In the first two parts of this series, "Consumerism is the New Ball Game" and "Solving the Patient Pay Challenge" we’ve seen how rising out-of-pocket costs for patients negatively impacts both them and healthcare providers, and how offering payment options can boost patient experience and provider profitability. Along with payment options, many patients are seeking a way to interact with their doctors and billing departments online. Providers that offer those tools will be one step ahead of the competition.
Solutions: Digital patient engagement
Blame Amazon. Anyone with a Prime account will tell you all about the convenience of one-click shopping. We’ve come to expect the same ease and accessibility in other segments of our lives. Healthcare is no exception.
Patient-consumers’ changing expectations are forcing revenue cycle leaders to rethink how we engage them during the financial transaction. While this will feel like a burden to many, it’s a huge opportunity. Especially because it has been proven that a positive patient experience leads to increased collections and a boost in patient loyalty.
Keep it simple
Three out of four consumers are confused by their medical bills. This confusion can lead to a lack of trust in the amount due and, as a result, delayed or missed payments. A simple web tool or app that clearly communicates the total amount due, options for payment—such as credit cards or EFT—and instructions about who to contact with questions is the best way to keep patients engaged and ensure they pay their bills in full.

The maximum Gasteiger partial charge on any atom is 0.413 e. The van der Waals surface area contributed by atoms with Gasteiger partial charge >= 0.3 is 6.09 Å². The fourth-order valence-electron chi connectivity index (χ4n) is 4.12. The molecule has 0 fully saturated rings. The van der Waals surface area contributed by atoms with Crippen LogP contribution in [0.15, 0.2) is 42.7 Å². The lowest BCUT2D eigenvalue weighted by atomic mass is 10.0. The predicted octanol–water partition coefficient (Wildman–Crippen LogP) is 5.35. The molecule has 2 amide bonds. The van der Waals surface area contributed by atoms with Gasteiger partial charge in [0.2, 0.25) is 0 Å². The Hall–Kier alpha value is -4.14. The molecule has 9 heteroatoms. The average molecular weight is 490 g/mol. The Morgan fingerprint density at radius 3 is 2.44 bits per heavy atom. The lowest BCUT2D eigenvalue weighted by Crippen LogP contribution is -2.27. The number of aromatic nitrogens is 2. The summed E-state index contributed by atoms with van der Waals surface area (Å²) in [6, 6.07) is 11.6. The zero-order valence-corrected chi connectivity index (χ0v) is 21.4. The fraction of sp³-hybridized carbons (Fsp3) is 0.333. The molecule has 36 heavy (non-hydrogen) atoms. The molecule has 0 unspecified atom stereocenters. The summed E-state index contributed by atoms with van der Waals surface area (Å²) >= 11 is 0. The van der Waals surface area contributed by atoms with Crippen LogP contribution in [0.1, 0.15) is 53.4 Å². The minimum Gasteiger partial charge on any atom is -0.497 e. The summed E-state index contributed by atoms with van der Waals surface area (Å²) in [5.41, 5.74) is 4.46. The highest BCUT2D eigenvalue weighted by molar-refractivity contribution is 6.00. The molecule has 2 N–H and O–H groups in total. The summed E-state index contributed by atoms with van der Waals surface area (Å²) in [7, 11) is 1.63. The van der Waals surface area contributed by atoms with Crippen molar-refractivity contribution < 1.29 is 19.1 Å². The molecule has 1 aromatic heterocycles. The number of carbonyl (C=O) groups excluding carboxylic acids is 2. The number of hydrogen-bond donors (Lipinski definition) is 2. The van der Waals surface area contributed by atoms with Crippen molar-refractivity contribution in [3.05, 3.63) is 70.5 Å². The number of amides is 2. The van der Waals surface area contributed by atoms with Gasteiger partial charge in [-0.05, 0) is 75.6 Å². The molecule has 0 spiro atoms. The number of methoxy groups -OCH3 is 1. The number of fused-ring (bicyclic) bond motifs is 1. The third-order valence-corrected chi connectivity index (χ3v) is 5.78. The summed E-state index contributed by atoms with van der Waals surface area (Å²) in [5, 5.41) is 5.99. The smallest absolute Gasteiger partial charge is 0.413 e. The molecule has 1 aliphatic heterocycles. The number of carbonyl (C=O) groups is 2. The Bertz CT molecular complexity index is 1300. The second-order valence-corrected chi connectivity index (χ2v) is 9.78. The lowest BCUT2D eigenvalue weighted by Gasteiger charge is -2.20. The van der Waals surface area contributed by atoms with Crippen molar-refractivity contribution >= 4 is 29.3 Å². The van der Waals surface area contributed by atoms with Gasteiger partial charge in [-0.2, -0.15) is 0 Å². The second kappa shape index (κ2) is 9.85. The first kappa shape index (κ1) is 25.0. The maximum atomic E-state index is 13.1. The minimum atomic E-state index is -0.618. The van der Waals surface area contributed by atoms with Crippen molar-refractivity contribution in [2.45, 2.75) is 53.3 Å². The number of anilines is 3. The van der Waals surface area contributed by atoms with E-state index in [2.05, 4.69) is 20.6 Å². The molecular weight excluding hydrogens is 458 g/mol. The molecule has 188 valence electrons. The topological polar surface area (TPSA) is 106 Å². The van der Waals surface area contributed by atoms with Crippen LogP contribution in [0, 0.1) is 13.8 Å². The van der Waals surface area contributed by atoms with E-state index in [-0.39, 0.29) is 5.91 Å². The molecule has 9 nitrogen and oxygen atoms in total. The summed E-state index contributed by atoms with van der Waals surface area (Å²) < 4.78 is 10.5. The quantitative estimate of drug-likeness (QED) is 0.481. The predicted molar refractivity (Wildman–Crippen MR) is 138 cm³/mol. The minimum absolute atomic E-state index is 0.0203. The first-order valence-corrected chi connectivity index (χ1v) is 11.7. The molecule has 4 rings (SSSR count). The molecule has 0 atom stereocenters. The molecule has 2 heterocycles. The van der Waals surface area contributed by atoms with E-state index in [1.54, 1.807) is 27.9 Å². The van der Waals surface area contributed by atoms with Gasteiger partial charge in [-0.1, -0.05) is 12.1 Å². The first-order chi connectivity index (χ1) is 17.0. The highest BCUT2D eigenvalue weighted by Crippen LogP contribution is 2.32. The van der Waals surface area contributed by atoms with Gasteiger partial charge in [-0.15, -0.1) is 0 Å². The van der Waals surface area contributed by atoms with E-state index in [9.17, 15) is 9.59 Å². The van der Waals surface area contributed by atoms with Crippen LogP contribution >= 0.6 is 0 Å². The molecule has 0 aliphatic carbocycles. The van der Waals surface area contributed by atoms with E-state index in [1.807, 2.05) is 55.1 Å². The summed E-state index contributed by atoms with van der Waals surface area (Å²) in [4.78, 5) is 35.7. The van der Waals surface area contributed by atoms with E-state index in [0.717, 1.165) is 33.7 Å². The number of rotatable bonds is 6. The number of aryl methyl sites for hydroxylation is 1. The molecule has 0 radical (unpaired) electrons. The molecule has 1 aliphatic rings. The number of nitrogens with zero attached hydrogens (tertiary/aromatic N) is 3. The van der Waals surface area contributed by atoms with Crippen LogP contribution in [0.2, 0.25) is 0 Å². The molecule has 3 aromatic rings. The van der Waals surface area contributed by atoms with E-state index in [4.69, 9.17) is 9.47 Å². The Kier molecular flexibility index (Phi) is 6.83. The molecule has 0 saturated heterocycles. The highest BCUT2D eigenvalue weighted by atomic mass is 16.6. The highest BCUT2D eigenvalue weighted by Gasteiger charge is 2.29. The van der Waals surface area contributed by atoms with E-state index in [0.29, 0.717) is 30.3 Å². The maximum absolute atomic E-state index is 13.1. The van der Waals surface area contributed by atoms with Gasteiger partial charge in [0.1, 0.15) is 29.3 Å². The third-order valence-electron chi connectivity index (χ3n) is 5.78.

One of the reasons patients are so confused by their medical bills is that a single episode of care can result in several bills in different amounts coming from multiple providers. When patients know the total they owe and can make payments on that bundled amount, they are more likely to make regular payments and to pay the bill in full.
Let the patient choose communication
While 86% of medical bills are printed on paper and sent via regular mail, a growing majority of patients want to view, pay, and communicate about their bills online or via text using their mobile phone. When patients are allowed to select which form of communication they receive, they are more engaged and less likely to miss payments.
Segment groups for more personalization
We hear a lot about how millennials are changing the way we must interact with patients, but it’s not a single demographic that is seeking a more personalized approach. Targeted messages based on demographics and ability or willingness to pay are more effective, especially when they are delivered in the manner the patients selects (see above).
Once a patient has determined how they want to be communicated with, automated reminders can be sent to encourage payment. This saves staff time, increases the likelihood of on-time payment, and improves patient satisfaction and loyalty.
Once your organization has implemented the recommendations for payment options in part two and digital engagement in part three, what kind of results can you expect? Part four will delve into the positive impact treating patients like consumers can have on your organization and your staff.